Last Updated: Friday - 09/24/2010
Week of February 17, 2003
The psychology of this priest
He said good-by Sri Lanka and hello to life as a priest, psychologist, author and poet
By RENATO GANDIA
WCR Staff Writer
Oblate Father Brian Jayawardhana, in a search for new horizons and new experiences, left Sri Lanka and emigrated to Canada in 1976.
He's come to fall in love with this new place that is now home.
Unlike ordinary immigrants, there was no really big adjustment for Jayawardhana. As soon as he came to Edmonton, he began working for Catholic Social Services (CSS) as coordinator of a residence for intellectually challenged adults.
"I didn't have many surprises. I didn't experience culture shock or something like that," he said in an interview.
"I still had to adapt because I was working full time and was studying full time at the University of Alberta. I had to adapt to the cold. But culturally I didn't have to."
Does he miss his family? Of course. But for this priest who has spent most of his adult life outside of his home country, looking for new adventures seemed to be second nature.
He was 20 years old when he joined the Oblates in Sri Lanka, where he spent one year in novitiate. He was then sent to the Oblates' international seminary in Rome where he studied and lived with close to 100 seminarians from 21 other nations. Some were Canadians.
After finishing his licentiate in philosophy and theology from Rome's University of St. Thomas, he went back to Sri Lanka and taught in a seminary for eight years.
From there, he went to the Philippines, where he taught philosophy and theology at Notre Dame University in Cotabato City for three years.
At the end of his term, he sought permission to take some time off for reflection and to experience new fields of work.
Because he knew some Canadian Oblates (Oblate Father Martin Moser had been the master of ceremonies at his ordination in Rome), Canada came into the picture.
Having the facility of the English language, adjusting to a new place was not a big deal. He also spoke French, Spanish, Italian and some German.
"I think the Church in Canada and the Oblates in Canada are more, I suppose I can use the word 'liberal,' compared to the Oblates in Sri Lanka, Philippines or Rome.
"I may or may not be correct objectively. But that's my experience."
They don't try to watch your every move. They trust you more and they leave it up to you to live your vows and don't spy on you, said the priest, who will celebrate his 40th anniversary next year.
"They give you a lot of latitude, which I think is good."
That is why he stayed in Canada, along with the fact that he got immersed in his new ministry at CSS and in the Edmonton Archdiocese. After studying at the U of A, Jayawardhana became a chartered psychologist. He thinks the priesthood and being a psychologist complement one another.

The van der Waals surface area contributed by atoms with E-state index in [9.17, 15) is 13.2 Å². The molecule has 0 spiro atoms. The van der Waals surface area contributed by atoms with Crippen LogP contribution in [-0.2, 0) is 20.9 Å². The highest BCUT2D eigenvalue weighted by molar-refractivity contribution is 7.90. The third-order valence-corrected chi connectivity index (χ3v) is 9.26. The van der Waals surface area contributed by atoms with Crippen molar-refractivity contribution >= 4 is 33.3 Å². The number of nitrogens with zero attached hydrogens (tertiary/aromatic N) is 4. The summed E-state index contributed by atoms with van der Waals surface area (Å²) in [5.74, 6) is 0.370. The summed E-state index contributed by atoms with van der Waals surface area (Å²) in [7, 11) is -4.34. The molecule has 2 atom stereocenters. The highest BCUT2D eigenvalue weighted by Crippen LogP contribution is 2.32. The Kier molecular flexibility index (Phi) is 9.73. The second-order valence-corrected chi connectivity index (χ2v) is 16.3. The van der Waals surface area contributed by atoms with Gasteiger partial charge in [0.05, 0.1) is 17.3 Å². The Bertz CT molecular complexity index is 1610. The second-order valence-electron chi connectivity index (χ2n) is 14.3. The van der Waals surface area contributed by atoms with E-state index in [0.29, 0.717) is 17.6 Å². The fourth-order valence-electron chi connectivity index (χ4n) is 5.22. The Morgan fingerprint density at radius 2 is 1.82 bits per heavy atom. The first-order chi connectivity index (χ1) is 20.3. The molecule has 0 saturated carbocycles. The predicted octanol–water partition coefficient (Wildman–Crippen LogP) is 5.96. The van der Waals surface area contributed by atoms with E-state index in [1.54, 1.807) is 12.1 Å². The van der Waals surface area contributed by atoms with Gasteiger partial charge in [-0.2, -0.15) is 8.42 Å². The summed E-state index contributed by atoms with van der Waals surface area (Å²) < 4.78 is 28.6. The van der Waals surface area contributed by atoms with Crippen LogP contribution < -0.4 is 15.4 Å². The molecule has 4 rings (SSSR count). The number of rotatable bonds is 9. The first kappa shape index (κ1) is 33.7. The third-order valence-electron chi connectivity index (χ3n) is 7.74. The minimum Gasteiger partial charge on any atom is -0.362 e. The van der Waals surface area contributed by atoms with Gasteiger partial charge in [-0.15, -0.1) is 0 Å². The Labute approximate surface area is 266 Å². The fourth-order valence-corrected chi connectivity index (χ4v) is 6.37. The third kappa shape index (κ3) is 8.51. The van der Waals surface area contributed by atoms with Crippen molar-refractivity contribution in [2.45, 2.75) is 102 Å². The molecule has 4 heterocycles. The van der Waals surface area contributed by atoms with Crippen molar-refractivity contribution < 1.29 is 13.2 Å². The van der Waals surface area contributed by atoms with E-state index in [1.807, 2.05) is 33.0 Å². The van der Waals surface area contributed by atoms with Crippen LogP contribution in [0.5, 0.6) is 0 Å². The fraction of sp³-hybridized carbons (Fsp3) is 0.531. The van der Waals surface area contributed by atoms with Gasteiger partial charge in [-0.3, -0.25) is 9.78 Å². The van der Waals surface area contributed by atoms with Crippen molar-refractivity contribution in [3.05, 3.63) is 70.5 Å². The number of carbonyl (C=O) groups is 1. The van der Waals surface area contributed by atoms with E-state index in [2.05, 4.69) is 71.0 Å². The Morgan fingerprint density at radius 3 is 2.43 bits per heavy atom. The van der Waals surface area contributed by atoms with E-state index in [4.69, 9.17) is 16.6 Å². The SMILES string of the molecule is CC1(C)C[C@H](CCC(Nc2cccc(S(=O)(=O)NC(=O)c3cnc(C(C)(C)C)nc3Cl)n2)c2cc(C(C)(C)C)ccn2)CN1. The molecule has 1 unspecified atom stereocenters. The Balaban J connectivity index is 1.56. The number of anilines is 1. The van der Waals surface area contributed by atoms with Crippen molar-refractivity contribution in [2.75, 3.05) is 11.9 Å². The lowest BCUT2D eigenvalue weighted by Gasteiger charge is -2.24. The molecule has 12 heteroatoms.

Psychologist and priest
"Lots of people come to me for counselling because I am a priest too. They come not only for the psychological aspect of their well being, but for the spiritual as well."
On the other hand, many who approach him as a priest know he can also present some psychological underpinnings to their spirituality. Still, he admits being a priest is more fulfilling. "I think it boils down to who my own hero is, what my own value system is. When I look at the Gospel and see Jesus Christ, that's the person I want to imitate, not the great psychologists, because I can always find flaws with them."
He says psychology will not give a comprehensive picture of life. "There is no way of guaranteeing that explaining the human behaviour is the one way. And there's nothing perfect and the best but Jesus Christ."
As a young man, his father wanted him to be a doctor, if not an engineer. And when he qualified to take up medicine after high school, his father, a private school headmaster, presumed he would attend a medical school.
But instead of taking pre-med courses, he took mathematics. When his father asked why, he said, "I wanted to be an engineer. I cannot stand the sight of blood, which was true. But I did not want to be an engineer at that time. I just wanted to take mathematics."
From the age of 18, he had his mind set on the priesthood. And instead of preparing for university entrance exams after high school, he was working in the slums helping others in preparation for his planned entry to the seminary.
One day he told his parents over lunch, "I want to go to the seminary next year."
Neither his younger brother nor his father said a word. His mother asked, "What for?" Jayawardhana commented, "She's the one who took me to see all the priests she knew."
Although non-committal about his entry to the seminary, his father gave the required parental letter. Jayawardhana is convinced that deep inside his mother liked his decision.
His school, St. Peter's College, operated by the Oblates, introduced him to the priesthood. He was a good student.
"I was a perfectionist. I even studied religion very well and I took it very seriously like any other subject."
Because of his high aptitude in school and good family background his confessor, an Oblate priest, often asked him what he was going to do after high school. "He was looking for a vocation. I think that was how it was planted in my life.
"If I had to do it again, I'd still want to be a priest . . . and a psychologist."
When he retires, he wants to spend time with people studying the Bible, especially the New Testament. But for now, he finds fulfillment in sharing his gifts especially with those with intellectual disabilities.
He gives lectures on the subject matter in western Canada and trains some CSS staff. He has also been published in the British Journal of Psychology.
A man of letters, Jayawardhana, has written poetry over the years and printed them as a collection. He also wrote some short stories while recuperating from a heart attack in 1994.